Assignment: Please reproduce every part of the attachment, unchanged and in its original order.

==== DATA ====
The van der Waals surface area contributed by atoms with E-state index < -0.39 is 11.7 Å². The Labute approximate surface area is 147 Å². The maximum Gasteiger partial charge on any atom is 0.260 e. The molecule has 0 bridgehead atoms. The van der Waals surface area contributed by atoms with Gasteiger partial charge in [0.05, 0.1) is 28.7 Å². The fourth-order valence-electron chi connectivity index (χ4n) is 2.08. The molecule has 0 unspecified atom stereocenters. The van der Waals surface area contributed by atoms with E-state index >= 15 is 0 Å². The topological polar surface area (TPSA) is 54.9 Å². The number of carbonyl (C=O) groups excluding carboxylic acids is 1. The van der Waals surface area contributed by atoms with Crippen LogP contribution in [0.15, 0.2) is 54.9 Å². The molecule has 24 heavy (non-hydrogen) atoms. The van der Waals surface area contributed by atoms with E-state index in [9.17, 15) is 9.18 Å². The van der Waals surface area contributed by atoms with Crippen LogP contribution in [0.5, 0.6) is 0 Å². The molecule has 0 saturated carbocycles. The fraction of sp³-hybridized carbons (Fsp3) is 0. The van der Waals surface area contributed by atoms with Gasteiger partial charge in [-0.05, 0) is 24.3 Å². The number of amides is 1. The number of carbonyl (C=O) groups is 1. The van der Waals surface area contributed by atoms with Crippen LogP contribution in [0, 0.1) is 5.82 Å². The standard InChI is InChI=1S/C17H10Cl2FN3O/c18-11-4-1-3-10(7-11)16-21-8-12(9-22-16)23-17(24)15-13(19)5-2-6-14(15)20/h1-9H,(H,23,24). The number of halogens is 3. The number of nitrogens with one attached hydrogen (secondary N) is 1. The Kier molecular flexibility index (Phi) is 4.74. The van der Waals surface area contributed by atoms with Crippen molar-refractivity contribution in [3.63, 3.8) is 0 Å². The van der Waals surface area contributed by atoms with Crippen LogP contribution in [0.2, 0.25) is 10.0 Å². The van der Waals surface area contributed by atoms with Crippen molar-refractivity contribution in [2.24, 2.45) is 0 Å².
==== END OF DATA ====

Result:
The van der Waals surface area contributed by atoms with E-state index < -0.39 is 11.7 Å². The Labute approximate surface area is 147 Å². The maximum Gasteiger partial charge on any atom is 0.260 e. The molecule has 0 bridgehead atoms. The van der Waals surface area contributed by atoms with Gasteiger partial charge in [0.05, 0.1) is 28.7 Å². The fourth-order valence-electron chi connectivity index (χ4n) is 2.08. The molecule has 0 unspecified atom stereocenters. The van der Waals surface area contributed by atoms with E-state index >= 15 is 0 Å². The topological polar surface area (TPSA) is 54.9 Å². The number of carbonyl (C=O) groups excluding carboxylic acids is 1. The van der Waals surface area contributed by atoms with Crippen LogP contribution in [0.15, 0.2) is 54.9 Å². The molecule has 24 heavy (non-hydrogen) atoms. The van der Waals surface area contributed by atoms with E-state index in [9.17, 15) is 9.18 Å². The van der Waals surface area contributed by atoms with Crippen LogP contribution in [0.5, 0.6) is 0 Å². The molecule has 0 saturated carbocycles. The fraction of sp³-hybridized carbons (Fsp3) is 0. The van der Waals surface area contributed by atoms with Gasteiger partial charge in [-0.05, 0) is 24.3 Å². The number of amides is 1. The number of carbonyl (C=O) groups is 1. The van der Waals surface area contributed by atoms with Crippen LogP contribution in [0, 0.1) is 5.82 Å². The standard InChI is InChI=1S/C17H10Cl2FN3O/c18-11-4-1-3-10(7-11)16-21-8-12(9-22-16)23-17(24)15-13(19)5-2-6-14(15)20/h1-9H,(H,23,24). The number of halogens is 3. The number of nitrogens with one attached hydrogen (secondary N) is 1. The Kier molecular flexibility index (Phi) is 4.74. The van der Waals surface area contributed by atoms with Crippen molar-refractivity contribution in [3.63, 3.8) is 0 Å². The van der Waals surface area contributed by atoms with Crippen LogP contribution in [0.2, 0.25) is 10.0 Å². The van der Waals surface area contributed by atoms with Crippen molar-refractivity contribution in [2.24, 2.45) is 0 Å².